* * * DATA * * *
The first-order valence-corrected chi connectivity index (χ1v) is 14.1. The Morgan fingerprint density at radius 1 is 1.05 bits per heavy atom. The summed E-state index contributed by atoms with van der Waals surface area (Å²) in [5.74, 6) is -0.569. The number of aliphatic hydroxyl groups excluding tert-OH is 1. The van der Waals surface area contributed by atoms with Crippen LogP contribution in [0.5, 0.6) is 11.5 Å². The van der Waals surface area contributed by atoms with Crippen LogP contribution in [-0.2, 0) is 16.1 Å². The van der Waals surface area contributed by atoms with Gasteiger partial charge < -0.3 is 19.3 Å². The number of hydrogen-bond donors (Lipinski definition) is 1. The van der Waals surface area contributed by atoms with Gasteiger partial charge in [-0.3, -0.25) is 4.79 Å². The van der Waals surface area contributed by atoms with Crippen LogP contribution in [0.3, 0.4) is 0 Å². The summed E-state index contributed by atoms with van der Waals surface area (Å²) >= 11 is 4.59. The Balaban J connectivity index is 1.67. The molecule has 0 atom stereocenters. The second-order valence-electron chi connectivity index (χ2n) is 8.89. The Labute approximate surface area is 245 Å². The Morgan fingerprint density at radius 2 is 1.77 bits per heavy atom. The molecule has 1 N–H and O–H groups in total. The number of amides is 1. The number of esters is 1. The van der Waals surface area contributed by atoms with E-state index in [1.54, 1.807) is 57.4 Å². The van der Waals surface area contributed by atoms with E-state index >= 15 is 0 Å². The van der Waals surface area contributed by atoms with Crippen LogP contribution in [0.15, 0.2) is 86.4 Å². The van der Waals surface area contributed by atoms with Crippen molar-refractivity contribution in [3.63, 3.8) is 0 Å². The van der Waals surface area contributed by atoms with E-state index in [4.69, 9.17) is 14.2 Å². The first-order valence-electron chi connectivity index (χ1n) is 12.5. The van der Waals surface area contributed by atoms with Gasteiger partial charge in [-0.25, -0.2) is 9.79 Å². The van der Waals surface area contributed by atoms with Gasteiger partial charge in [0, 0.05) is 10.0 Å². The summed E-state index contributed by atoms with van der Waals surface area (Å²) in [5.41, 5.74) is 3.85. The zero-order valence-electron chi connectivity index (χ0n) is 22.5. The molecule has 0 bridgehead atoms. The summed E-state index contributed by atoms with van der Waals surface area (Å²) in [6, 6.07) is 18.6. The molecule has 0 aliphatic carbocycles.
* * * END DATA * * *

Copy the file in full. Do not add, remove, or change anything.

The first-order valence-corrected chi connectivity index (χ1v) is 14.1. The Morgan fingerprint density at radius 1 is 1.05 bits per heavy atom. The summed E-state index contributed by atoms with van der Waals surface area (Å²) in [5.74, 6) is -0.569. The number of aliphatic hydroxyl groups excluding tert-OH is 1. The van der Waals surface area contributed by atoms with Crippen LogP contribution in [0.5, 0.6) is 11.5 Å². The van der Waals surface area contributed by atoms with Crippen LogP contribution in [-0.2, 0) is 16.1 Å². The van der Waals surface area contributed by atoms with Gasteiger partial charge < -0.3 is 19.3 Å². The number of hydrogen-bond donors (Lipinski definition) is 1. The van der Waals surface area contributed by atoms with Gasteiger partial charge in [-0.3, -0.25) is 4.79 Å². The van der Waals surface area contributed by atoms with Crippen LogP contribution in [0.3, 0.4) is 0 Å². The summed E-state index contributed by atoms with van der Waals surface area (Å²) >= 11 is 4.59. The Balaban J connectivity index is 1.67. The molecule has 0 atom stereocenters. The second-order valence-electron chi connectivity index (χ2n) is 8.89. The Labute approximate surface area is 245 Å². The Morgan fingerprint density at radius 2 is 1.77 bits per heavy atom. The molecule has 1 N–H and O–H groups in total. The number of amides is 1. The number of esters is 1. The van der Waals surface area contributed by atoms with E-state index in [1.54, 1.807) is 57.4 Å². The van der Waals surface area contributed by atoms with E-state index >= 15 is 0 Å². The van der Waals surface area contributed by atoms with Crippen LogP contribution in [0.15, 0.2) is 86.4 Å². The van der Waals surface area contributed by atoms with Crippen molar-refractivity contribution in [3.63, 3.8) is 0 Å². The van der Waals surface area contributed by atoms with E-state index in [4.69, 9.17) is 14.2 Å². The first-order valence-electron chi connectivity index (χ1n) is 12.5. The van der Waals surface area contributed by atoms with Gasteiger partial charge in [-0.25, -0.2) is 9.79 Å². The van der Waals surface area contributed by atoms with Gasteiger partial charge in [0, 0.05) is 10.0 Å². The summed E-state index contributed by atoms with van der Waals surface area (Å²) in [5.41, 5.74) is 3.85. The zero-order valence-electron chi connectivity index (χ0n) is 22.5. The molecule has 0 bridgehead atoms. The summed E-state index contributed by atoms with van der Waals surface area (Å²) in [6, 6.07) is 18.6. The molecule has 0 aliphatic carbocycles.